Recently, I am seeing a lot of identical failed login attempts against my mail server. Just today, about 130,000 of them. The vast majority (124k+) come from one subnet: 126.96.36.199/24
Brute force attempts by themselves are not that special, but these are in particular annoying as the tool they are using appears to be broken. Here is the complete login attempt (they all look exactly the same):
[Blue: data from server, Red: data from client]
It starts harmless enough with my mail server sending a standard banner
The "attacker" responds with an EHLO. The "localhost" is a bit odd, but well, I told them that I am mail.localdomain. So I will take that.
As it should in response to an "EHLO", my mail server will list its capabilities. Note that the client is not taking advantage of STARTTLS.
Insert the Client "resets" the connect. Bit odd, and I probably should drop things here. But I am always interested in seeing where things go...
So I am responding with a standard "OK".
The client now attempts to "Login"
As common for "AUTH LOGIN", my mail server responds with a base64 encoded string "Username:". I am sure the bot appreciates that my mail server tells it what to send next.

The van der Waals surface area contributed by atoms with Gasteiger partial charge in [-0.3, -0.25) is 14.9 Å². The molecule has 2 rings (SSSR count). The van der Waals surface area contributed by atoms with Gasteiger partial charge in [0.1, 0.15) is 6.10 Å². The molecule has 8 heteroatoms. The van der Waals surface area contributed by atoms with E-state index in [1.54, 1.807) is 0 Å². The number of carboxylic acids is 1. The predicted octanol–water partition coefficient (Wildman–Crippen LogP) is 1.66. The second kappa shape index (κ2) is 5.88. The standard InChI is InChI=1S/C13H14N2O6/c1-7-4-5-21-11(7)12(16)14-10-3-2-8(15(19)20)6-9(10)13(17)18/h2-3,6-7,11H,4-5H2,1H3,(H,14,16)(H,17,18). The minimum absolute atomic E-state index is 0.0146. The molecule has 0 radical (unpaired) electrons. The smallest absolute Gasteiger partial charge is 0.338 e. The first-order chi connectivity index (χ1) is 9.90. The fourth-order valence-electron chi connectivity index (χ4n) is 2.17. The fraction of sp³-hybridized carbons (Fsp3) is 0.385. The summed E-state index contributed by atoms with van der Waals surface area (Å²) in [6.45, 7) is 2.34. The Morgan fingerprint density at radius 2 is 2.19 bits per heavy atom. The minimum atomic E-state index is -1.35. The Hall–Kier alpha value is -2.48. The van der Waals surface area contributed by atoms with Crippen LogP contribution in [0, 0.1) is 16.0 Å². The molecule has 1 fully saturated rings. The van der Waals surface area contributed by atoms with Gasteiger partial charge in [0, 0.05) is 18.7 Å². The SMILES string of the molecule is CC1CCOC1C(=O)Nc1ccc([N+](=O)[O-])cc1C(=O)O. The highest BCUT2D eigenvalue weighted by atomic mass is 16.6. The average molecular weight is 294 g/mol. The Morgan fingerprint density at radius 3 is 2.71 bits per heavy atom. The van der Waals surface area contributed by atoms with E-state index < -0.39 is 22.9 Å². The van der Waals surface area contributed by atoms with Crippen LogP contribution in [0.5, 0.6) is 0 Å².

The username, also base64 encoded, is "nan".
For those of you familiar with Base64 (or standard logins), you will probably know what comes next: "Password:"
The password sent: Nan (upper case N unlike the username).
Sadly, this fails... and I send you an error telling you so.
Ok. The attacker is going at this all day long, the strategy appears to be more "password spraying" than "brute forcing" as it does not attempt too many attempts on a particular account. I don't believe they even bother with using leaked credentials of mine, but instead they just simply go for volume.
There are a number of ways how this attack could be a lot more effective:
Oct 13th 2021
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Oct 13th 2021
8 months ago